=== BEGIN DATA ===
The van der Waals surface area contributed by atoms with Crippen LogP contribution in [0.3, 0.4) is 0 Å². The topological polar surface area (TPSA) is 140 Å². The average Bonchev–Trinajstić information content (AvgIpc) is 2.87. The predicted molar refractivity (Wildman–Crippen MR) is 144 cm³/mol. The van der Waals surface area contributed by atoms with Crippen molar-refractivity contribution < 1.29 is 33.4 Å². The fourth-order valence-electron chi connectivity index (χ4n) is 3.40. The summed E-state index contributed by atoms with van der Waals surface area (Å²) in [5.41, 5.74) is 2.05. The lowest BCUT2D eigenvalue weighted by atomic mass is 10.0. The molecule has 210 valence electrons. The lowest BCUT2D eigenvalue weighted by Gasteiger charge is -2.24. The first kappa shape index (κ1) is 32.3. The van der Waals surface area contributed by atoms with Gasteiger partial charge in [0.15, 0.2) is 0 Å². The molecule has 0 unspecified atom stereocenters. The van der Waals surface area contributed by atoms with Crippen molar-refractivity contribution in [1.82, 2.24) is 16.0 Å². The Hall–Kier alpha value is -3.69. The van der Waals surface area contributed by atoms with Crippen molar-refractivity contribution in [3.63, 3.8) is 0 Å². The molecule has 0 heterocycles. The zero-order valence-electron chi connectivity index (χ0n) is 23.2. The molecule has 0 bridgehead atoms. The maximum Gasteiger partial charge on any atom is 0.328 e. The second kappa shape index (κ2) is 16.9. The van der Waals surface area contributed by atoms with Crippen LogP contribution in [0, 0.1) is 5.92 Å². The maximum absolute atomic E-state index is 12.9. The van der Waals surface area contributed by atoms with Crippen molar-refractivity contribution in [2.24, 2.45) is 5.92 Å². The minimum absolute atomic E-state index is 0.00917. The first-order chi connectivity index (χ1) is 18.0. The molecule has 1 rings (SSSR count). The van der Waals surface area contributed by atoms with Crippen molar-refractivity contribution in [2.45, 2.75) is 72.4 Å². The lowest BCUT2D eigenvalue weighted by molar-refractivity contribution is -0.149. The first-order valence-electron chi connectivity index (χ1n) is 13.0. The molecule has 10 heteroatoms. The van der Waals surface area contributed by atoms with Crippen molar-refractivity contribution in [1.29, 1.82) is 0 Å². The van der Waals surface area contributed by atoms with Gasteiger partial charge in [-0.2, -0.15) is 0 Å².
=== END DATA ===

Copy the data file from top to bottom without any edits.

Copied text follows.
The van der Waals surface area contributed by atoms with Crippen LogP contribution in [0.3, 0.4) is 0 Å². The topological polar surface area (TPSA) is 140 Å². The average Bonchev–Trinajstić information content (AvgIpc) is 2.87. The predicted molar refractivity (Wildman–Crippen MR) is 144 cm³/mol. The van der Waals surface area contributed by atoms with Crippen molar-refractivity contribution < 1.29 is 33.4 Å². The fourth-order valence-electron chi connectivity index (χ4n) is 3.40. The summed E-state index contributed by atoms with van der Waals surface area (Å²) in [5.41, 5.74) is 2.05. The lowest BCUT2D eigenvalue weighted by atomic mass is 10.0. The molecule has 210 valence electrons. The lowest BCUT2D eigenvalue weighted by Gasteiger charge is -2.24. The first kappa shape index (κ1) is 32.3. The van der Waals surface area contributed by atoms with Gasteiger partial charge in [0.15, 0.2) is 0 Å². The molecule has 0 unspecified atom stereocenters. The van der Waals surface area contributed by atoms with Crippen molar-refractivity contribution in [1.82, 2.24) is 16.0 Å². The Hall–Kier alpha value is -3.69. The van der Waals surface area contributed by atoms with Crippen molar-refractivity contribution in [3.63, 3.8) is 0 Å². The molecule has 0 heterocycles. The zero-order valence-electron chi connectivity index (χ0n) is 23.2. The molecule has 0 bridgehead atoms. The maximum Gasteiger partial charge on any atom is 0.328 e. The second kappa shape index (κ2) is 16.9. The van der Waals surface area contributed by atoms with Crippen LogP contribution in [0, 0.1) is 5.92 Å². The maximum absolute atomic E-state index is 12.9. The van der Waals surface area contributed by atoms with Crippen molar-refractivity contribution in [2.24, 2.45) is 5.92 Å². The minimum absolute atomic E-state index is 0.00917. The first-order chi connectivity index (χ1) is 18.0. The molecule has 1 rings (SSSR count). The van der Waals surface area contributed by atoms with Crippen molar-refractivity contribution in [2.45, 2.75) is 72.4 Å². The lowest BCUT2D eigenvalue weighted by molar-refractivity contribution is -0.149. The first-order valence-electron chi connectivity index (χ1n) is 13.0. The molecule has 10 heteroatoms. The van der Waals surface area contributed by atoms with Crippen molar-refractivity contribution in [1.29, 1.82) is 0 Å². The van der Waals surface area contributed by atoms with Gasteiger partial charge in [-0.2, -0.15) is 0 Å².